Rebecca’s Rule of Two

March 31, 2010 at 4:51 pm (Uncategorized)

I’ve been busy since my last post to Chronic Town. I wish I could report to you that my busyness is because I’ve been skiing every weekend, or writing bundles of book pages for my agent. Or that I jetted off to San Diego for a weekend of surf and sun. It’s not that I actually have the energy to do any these things right now. But it certainly would be nice to offer one of these “cooler” responses to the question I get asked all the time: “How are you, Rebecca? How is it going with that chemo?” Although I’m tempted sometimes to say, “What chemo? I’ve been off heli-skiing,” I don’t. Instead, I give my standard, honest response. “I’m hanging in there. I’m just taking it a day at a time.” There you have it.

When I say I’ve been busy, it has been with the events of everyday life. I spent an afternoon volunteering in Andrew’s kindergarten classroom to help the kids make stained glass. I watched Jay coach Andrew ‘s floor hockey team in a close game. We went out to lunch as a family. I made soup. Other prosaic–but nevertheless time-consuming–activities have included driving 90 miles to Missoula to see a doctor, practicing piano with Andrew and going to our lessons, and I’ve writing as often as I can to my good friend Amy in California.

Heli-skiing, I am not. Stained glass and floor hockey and dinner out are not the stuff of adventure living. But they are dear and precious to me–and plenty adventurous given my fragile health. I’ve written before about how the limitations that sarcoidosis has imposed on my life have made me appreciate the everyday routines of living all the more. I have found that I value simple activities much more after disease, hospitalizations, and months of bed rest made clear that I could lose everything. Before I got sick, I tended to judge my life by accomplishments. My unexpected pleasure of playing the piano wouldn’t have counted in this equation where all activities were measured for difficulty, prestige, distance. A family trip to Missoula wouldn’t matter, either. What an awful set of standards I would have inflicted on my son and husband.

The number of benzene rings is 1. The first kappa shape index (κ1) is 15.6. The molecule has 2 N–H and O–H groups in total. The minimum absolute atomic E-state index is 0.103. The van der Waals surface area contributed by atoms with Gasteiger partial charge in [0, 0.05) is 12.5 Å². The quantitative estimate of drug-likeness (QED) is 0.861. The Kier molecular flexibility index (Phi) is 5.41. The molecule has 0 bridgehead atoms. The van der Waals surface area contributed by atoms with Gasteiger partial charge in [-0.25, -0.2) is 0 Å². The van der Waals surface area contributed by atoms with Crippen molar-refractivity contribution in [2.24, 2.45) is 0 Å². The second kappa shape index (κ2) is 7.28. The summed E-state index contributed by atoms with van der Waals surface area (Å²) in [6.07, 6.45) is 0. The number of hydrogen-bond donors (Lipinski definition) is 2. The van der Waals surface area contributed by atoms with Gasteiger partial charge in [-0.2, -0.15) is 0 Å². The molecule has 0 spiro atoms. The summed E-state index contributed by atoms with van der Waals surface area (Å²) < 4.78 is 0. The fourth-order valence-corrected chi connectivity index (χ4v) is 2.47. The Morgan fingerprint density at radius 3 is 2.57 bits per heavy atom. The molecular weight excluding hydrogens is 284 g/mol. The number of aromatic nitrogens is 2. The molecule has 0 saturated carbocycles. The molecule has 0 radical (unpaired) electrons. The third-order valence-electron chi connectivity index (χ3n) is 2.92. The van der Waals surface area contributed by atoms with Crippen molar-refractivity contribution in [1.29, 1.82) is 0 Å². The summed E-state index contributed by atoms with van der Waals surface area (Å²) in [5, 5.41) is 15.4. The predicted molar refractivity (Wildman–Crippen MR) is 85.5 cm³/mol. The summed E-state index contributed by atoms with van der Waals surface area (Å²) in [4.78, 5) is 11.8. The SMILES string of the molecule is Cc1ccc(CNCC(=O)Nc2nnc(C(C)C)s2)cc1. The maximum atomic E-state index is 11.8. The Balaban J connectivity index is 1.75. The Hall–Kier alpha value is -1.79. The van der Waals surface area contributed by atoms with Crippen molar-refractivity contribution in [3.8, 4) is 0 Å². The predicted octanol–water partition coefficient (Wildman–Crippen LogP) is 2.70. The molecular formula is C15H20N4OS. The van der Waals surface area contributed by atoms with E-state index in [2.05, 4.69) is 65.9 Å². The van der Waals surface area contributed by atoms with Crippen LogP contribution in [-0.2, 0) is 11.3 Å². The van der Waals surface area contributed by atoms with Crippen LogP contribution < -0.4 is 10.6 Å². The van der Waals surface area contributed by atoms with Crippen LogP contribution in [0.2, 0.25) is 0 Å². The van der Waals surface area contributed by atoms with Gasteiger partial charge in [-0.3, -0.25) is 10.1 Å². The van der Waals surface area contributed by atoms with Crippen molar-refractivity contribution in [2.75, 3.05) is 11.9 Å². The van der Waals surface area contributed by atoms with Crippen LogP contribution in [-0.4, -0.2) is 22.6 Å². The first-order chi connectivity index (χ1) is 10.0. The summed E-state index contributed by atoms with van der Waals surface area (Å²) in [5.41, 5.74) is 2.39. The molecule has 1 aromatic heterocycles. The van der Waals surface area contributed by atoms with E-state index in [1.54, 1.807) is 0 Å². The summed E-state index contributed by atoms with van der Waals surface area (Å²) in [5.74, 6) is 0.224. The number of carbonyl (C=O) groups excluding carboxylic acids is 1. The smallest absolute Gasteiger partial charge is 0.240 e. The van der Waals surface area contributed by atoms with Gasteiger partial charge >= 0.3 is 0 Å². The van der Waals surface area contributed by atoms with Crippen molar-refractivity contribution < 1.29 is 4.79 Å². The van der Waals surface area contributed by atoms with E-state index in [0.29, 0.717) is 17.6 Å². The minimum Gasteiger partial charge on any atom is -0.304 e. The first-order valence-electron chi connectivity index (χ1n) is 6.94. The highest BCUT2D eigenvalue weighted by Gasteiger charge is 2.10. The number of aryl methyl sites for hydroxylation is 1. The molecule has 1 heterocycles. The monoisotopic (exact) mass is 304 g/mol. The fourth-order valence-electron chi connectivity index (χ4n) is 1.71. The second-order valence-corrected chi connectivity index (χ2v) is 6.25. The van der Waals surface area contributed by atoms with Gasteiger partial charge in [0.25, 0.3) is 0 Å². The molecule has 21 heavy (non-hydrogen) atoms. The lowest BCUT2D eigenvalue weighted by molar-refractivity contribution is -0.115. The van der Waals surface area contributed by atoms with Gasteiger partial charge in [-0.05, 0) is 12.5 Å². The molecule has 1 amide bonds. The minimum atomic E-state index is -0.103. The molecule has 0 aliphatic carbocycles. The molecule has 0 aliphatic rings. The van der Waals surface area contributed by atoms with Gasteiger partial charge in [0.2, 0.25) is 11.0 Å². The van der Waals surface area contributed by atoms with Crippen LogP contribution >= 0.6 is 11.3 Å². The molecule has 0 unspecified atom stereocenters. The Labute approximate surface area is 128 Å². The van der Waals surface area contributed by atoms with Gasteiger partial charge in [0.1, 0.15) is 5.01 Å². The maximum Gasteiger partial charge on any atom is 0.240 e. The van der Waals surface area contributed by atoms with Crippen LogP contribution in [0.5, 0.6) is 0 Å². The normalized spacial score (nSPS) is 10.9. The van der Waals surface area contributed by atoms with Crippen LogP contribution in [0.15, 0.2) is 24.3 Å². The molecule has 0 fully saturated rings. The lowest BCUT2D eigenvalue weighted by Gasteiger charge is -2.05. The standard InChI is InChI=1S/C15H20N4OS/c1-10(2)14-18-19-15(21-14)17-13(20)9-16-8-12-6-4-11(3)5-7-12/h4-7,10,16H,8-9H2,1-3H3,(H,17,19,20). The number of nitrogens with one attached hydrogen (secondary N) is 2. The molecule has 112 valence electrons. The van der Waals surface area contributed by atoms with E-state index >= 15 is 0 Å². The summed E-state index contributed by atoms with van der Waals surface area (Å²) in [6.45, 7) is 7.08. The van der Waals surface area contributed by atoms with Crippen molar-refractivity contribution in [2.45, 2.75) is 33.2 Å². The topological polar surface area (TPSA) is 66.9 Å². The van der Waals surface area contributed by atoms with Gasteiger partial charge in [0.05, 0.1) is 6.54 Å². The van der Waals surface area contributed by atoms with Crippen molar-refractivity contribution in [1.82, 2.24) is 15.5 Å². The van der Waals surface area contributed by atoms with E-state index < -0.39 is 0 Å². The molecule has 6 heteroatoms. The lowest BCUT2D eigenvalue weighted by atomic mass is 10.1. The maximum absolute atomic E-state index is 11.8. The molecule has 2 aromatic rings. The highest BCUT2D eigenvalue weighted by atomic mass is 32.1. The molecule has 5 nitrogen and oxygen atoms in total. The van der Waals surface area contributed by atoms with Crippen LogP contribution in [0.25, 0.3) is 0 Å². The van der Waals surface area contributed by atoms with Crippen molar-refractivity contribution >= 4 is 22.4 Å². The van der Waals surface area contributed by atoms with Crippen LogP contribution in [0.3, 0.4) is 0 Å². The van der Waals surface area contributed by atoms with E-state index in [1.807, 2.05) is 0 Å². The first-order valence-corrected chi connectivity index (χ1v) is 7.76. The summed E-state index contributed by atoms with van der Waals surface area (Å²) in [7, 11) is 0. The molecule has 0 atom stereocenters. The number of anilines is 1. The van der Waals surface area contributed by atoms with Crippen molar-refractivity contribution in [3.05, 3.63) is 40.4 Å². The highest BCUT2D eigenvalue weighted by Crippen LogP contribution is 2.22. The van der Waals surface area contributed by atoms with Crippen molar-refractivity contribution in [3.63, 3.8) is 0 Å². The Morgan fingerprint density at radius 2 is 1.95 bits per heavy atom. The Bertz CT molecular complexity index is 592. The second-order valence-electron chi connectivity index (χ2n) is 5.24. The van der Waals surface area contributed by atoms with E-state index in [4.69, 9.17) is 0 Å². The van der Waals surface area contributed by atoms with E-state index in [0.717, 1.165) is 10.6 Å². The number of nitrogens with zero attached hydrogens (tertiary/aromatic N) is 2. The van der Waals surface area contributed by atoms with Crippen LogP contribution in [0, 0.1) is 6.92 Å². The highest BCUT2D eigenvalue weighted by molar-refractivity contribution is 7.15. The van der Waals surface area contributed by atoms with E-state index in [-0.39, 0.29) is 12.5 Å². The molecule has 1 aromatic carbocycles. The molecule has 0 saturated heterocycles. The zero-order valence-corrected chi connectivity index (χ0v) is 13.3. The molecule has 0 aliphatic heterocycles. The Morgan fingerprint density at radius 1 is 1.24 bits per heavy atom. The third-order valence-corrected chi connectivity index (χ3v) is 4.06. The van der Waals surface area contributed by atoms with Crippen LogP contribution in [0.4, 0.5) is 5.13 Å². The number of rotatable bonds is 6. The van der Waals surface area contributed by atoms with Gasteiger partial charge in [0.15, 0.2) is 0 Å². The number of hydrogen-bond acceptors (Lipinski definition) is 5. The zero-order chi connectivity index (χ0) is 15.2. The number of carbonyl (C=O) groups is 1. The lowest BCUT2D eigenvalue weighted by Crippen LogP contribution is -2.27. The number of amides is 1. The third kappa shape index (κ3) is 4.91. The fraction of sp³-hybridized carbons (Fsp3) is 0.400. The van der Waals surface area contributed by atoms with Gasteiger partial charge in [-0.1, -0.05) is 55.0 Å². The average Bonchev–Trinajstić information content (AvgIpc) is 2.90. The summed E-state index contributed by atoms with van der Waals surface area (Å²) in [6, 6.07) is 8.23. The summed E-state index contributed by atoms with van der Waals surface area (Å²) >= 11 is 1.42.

I am far from well. But I am doing more and more. And I love the tasks that make me busy. I feel strong and accomplished when I’m able to make soup, or get out of the house with my family. I don’t have to shut off an internal nagging voice that is telling me I’m not really living if I’m not planning our next overseas trip–because that judgmental part of me is quieter. I feel close to Andrew and Jay; I feel connected to our friends near and far.

I continue to learn. Although my activities aren’t the stuff of high drama, they wear me out. For a woman who used to work 10-hour days and then make a multi-course meal for fun, it’s taken me a while to fully comprehend how exhausting it is for me to accomplish tasks like volunteering at the school. After years of “overdoing” it–and then having a sarcoidosis relapse or catching pneumonia or some such mess–I recognize what my limits are. I call it the “Rule of Two.” On a good day–which means a day during a week when I don’t chemo and when I haven’t had many “blind spells” or much vertigo–I can do two things before Andrew gets home from school. For instance, I can write for an hour (sometimes two when I’m lucky) and I can cook. Or, I can talk on the phone for twenty minutes and I can write. Or, I can meet a friend for lunch and cook. Usually, I can have dinner with my family, look over Andrew’s papers from school, help him with homework, and put him to bed on “my” nights in the schedule. I can sometimes flout my own “Rule of Two” and get away with it for a couple of days. Soon, though, I crash and need several days to rebuild.

Recognizing my own limitations and then following them sets up some hard choices. Because talking on the phone has been difficult for me since my first neurosarcoidosis episode in 2007, I can no longer keep up with my family and friends by phone. I also can’t except time with friends from my “Rule of Two.” Everything takes energy–even just talking with friends. I want to write everyday. But–with school art projects and all–I just couldn’t fit a blog entry into last week.

I just got chemo today. Chances are I’ll feel rather wretched for a spell. But I’ll try to write as much– and as often–as I can.

Be well. Be strong. Try and see the beauty in every small task.

1 Comment

  1. Zoe Ann said,

    Rebecca, I must disagree with you…I believe time spent with Kindergarteners during art is indeed adventurous. I have friends who would rather eat broken glass than expose themselves to the unpredictability of young people. I commend you. I so enjoyed meeting you and your wonderful family at the Seder Meal. From what little I saw of your family, I believe you may very well be blessed with plenty of adventure as you attempt to keep up with your son and all that daily life throws at you. Take care and thank you for allowing me to share the time with you and yours.

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